• Howard Chilton July 2, 2015 at 11:49 pm

      Maternal antibodies have a half life of three months – so they are at half the protective level at 3 months rather then totally disappearing. The booster and the 6 week shot is good protection for all.

  3. Nicole April 8, 2016 at 9:09 pm

    Thank you Dr Uilton for the information. I am 31 weeks pregnant now with second baby – Only 13 months gap between two children. Do I need to get another vaccine now for this pregnancy? – as my last shot was just received in Apr 2015 right after Bub was born, so just a year ago. Thank you.

    • Howard Chilton April 10, 2016 at 11:06 pm

      No your vaccinations status is just fine. Official recommendation is for 10 years between Boostrix doses but I prefer 5 years as the antibody level do decrease to low levels by then. But you’re all set.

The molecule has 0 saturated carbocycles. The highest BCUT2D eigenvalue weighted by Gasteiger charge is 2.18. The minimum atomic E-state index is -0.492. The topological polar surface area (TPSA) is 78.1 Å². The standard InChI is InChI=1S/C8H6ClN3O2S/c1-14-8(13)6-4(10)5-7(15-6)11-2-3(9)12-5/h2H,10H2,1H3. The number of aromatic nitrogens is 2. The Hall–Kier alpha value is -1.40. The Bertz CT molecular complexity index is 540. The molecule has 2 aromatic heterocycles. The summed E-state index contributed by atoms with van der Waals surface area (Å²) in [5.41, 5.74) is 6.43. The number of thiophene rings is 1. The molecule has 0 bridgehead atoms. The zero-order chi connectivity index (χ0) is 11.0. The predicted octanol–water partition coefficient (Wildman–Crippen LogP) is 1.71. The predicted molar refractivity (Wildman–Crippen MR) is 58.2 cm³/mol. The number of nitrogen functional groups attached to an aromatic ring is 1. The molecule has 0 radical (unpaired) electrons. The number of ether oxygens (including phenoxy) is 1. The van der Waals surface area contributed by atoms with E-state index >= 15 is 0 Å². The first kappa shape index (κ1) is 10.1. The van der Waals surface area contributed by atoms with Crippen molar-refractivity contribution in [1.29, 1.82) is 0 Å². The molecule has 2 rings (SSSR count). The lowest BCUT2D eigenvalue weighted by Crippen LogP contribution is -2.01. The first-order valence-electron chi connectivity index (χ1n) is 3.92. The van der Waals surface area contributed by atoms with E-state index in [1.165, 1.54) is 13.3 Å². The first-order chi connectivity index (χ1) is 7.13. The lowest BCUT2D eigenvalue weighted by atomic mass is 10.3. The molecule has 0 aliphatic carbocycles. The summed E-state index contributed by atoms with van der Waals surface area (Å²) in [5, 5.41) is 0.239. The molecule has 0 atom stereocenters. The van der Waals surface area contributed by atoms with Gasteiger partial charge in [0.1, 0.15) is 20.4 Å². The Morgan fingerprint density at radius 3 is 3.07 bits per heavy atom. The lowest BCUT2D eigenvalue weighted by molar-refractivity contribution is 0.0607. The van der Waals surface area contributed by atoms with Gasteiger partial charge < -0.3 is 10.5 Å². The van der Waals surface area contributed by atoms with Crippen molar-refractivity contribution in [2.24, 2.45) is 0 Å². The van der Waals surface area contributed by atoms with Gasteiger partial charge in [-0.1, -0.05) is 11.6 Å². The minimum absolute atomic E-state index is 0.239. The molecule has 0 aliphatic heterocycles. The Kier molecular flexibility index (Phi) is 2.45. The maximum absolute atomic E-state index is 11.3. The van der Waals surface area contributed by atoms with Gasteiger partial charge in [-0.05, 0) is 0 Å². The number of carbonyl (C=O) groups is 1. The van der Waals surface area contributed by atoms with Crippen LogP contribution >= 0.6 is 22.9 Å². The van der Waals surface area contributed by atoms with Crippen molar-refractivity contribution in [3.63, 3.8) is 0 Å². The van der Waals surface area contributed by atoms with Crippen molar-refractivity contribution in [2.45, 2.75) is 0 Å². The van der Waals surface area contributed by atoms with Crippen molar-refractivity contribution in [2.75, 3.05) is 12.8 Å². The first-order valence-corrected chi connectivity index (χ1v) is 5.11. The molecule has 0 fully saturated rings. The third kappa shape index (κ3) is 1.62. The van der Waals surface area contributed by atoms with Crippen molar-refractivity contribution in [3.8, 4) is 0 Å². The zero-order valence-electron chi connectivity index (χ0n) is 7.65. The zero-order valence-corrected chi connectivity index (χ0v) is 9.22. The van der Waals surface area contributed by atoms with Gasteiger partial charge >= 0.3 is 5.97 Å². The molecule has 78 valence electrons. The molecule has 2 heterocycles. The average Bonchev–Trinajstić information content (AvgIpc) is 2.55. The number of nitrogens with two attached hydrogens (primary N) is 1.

4. Tamara Doig July 29, 2017 at 4:11 am

    Will my baby be instantly protected after her 6 week shots? I have been cocooning her until the first round of vaccinations but would love to introduce my baby to the rest of my family and friends. When is it safe to do that post vaccinations?

    • Howard Chilton July 29, 2017 at 9:21 pm

      She develops some antibody after the six week shot, then a higher level after the next one, and higher still after the third. But after the first does have significant protection.